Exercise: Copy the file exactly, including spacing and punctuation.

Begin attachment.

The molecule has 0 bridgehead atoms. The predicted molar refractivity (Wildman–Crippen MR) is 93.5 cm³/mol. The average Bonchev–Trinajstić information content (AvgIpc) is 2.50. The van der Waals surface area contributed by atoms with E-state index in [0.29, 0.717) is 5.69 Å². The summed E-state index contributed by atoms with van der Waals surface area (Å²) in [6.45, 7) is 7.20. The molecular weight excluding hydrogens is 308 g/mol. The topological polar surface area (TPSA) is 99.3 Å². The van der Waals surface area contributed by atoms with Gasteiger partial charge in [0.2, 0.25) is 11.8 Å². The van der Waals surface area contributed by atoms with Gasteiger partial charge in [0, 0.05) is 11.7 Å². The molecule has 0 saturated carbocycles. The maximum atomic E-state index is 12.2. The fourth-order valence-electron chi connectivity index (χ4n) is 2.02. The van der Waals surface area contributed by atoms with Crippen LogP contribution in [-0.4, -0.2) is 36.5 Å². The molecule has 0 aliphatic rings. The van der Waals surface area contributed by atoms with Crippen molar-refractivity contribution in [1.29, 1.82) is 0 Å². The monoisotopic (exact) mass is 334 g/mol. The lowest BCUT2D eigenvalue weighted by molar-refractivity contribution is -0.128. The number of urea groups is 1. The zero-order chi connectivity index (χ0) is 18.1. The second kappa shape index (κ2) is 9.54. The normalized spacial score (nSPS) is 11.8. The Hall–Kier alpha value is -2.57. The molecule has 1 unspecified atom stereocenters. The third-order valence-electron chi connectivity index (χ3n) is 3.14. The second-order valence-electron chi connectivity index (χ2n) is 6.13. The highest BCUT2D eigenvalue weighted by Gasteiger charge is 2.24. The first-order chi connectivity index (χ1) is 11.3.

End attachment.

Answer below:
The molecule has 0 bridgehead atoms. The predicted molar refractivity (Wildman–Crippen MR) is 93.5 cm³/mol. The average Bonchev–Trinajstić information content (AvgIpc) is 2.50. The van der Waals surface area contributed by atoms with E-state index in [0.29, 0.717) is 5.69 Å². The summed E-state index contributed by atoms with van der Waals surface area (Å²) in [6.45, 7) is 7.20. The molecular weight excluding hydrogens is 308 g/mol. The topological polar surface area (TPSA) is 99.3 Å². The van der Waals surface area contributed by atoms with Gasteiger partial charge in [0.2, 0.25) is 11.8 Å². The van der Waals surface area contributed by atoms with Gasteiger partial charge in [0, 0.05) is 11.7 Å². The molecule has 0 saturated carbocycles. The maximum atomic E-state index is 12.2. The fourth-order valence-electron chi connectivity index (χ4n) is 2.02. The van der Waals surface area contributed by atoms with Crippen LogP contribution in [-0.4, -0.2) is 36.5 Å². The molecule has 0 aliphatic rings. The van der Waals surface area contributed by atoms with Crippen molar-refractivity contribution in [1.29, 1.82) is 0 Å². The monoisotopic (exact) mass is 334 g/mol. The lowest BCUT2D eigenvalue weighted by molar-refractivity contribution is -0.128. The number of urea groups is 1. The zero-order chi connectivity index (χ0) is 18.1. The second kappa shape index (κ2) is 9.54. The normalized spacial score (nSPS) is 11.8. The Hall–Kier alpha value is -2.57. The molecule has 1 unspecified atom stereocenters. The third-order valence-electron chi connectivity index (χ3n) is 3.14. The second-order valence-electron chi connectivity index (χ2n) is 6.13. The highest BCUT2D eigenvalue weighted by Gasteiger charge is 2.24. The first-order chi connectivity index (χ1) is 11.3.